But yeah, what can I say about the story. Well, it’s essentially about the Doctor, Jamie and Zoe visiting the far future and getting caught up in some conflict on the frontier of space. Apparently there are these space pirates who are blowing up space beacons to get the mineral called aragonite.
This is essentially a Wild West adventure in space. They even had the character Milo Clancey as an outer-space American Westerner with the American accent and all. And I’m fine with a Wild West adventure in space, but again there should be more action sequences and less talking with the plot.
Patrick Troughton as always delivers a fine performance as the Doctor. I don’t think he does anything stand out in this adventure, apart from finding ways for him and his friends to get out of being trapped in a space capsule and out of a prison on an alien planet. He also defuses some detonators.
Frazer Hines and Wendy Padbury are equally wonderful as Jamie and Zoe in this adventure. Again, nothing stands out for them in this adventure. The scenes with Jamie, Zoe and the Doctor kept my interest as I wanted to know what happened to them. I wished there was more of them in the story.
The guest cast are fairly good in their performance and there are actors I recognise from watching ‘Episode Two’ and from the still photos of the story. But the pacing of this story tended to drag and it wasn’t enough for me to get invested in the characters, at least not until the second half of the tale.
Jack May guest stars as General Hermack of the Space Corps V-ship called the V41-LO (an unimpressive name for a spaceship. Not a match on the Enterprise, is it?). For me, Jack May played King Théoden in ‘The Lord of the Rings’ radio series and he starred in a ‘Jeeves & Wooster’ episode.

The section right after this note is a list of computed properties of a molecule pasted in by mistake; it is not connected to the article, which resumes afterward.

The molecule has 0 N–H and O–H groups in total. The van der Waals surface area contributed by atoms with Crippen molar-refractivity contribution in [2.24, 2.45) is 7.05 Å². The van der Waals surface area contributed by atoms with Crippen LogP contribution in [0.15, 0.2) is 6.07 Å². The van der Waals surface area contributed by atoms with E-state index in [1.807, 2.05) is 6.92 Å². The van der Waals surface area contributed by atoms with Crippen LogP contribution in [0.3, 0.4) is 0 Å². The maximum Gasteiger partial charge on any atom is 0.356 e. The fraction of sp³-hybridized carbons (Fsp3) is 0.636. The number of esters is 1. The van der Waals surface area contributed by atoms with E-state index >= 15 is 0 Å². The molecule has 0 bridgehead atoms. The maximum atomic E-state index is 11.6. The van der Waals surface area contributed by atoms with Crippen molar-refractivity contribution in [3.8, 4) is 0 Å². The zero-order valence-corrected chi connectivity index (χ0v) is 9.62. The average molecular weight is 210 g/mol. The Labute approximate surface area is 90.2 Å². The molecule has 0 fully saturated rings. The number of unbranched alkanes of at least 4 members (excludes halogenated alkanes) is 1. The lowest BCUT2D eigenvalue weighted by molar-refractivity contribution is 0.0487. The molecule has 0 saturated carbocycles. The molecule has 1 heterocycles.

There’s also Donald Gee as Major Ian Warne, General Hermack’s right-hand man. Donald Gee also appeared in ‘The Lord of the Rings’ radio series, playing Radagast the Brown. He also guest starred in ‘The Monster of Peladon’ with Jon Pertwee. It was so nice to see Jack May and Donald Gee in this.
Gordon Gostelow guest stars as Milo Clancey, the captain of the LIZ 79 freighter. I admit Milo Clancey’s American accent did grate on me at times. It wasn’t clear whether he was a space pirate himself as General Hermack and Major Warne suspected. The breakfast scene in his ship was funny.
The space pirates themselves happen to be Dudley Foster as Caven and Brian Peck as Dervish. I’m not sure what their motive is in wanting the aragonite (I’ll have to check this). Caven is antagonistic and villainous as a space pirate, doing some nasty things here, whereas Dervish seems more passive.
There’s also Lisa Daniely as Madeleine Issigri, who is the head of the Issigri Mining Company. She has her own base on the planet Ta. Madeleine becomes outraged when she sees Caven and Dervish doing terribly things. She also has her father Esmond Knight as Dom Issigri who dresses Edwardian?!
Another issue I have with this story is the trading atmosphere and the politicking that’s going in this conflict between the Earth’s Space Corps and the space pirates. It didn’t feel exciting enough for me to be emotionally invested. Had it been more character and emotionally driven, I’d enjoyed it more.
If you have the ‘Lost in Time’ DVD, there’s an audiobook trailer on Disc 1 for the missing episode stories of ‘Doctor Who’ on audiobook CDs. There’s also a documentary on Disc 3 called ‘The Missing Years’ which looks into the missing episodes of ‘Doctor Who’, presented by Frazer Hines and Deborah Watling.
‘The Space Pirates’ is…dull. But I found it okay. The issue I have with the story is the pacing and it should have been a four-parter as opposed to a six-parter. I struggled listening to this story and I’m sure the story struggled to get out. It isn’t one of Robert Holmes’ greats, but he’d get better later on.
‘The Space Pirates’ rating – 5/10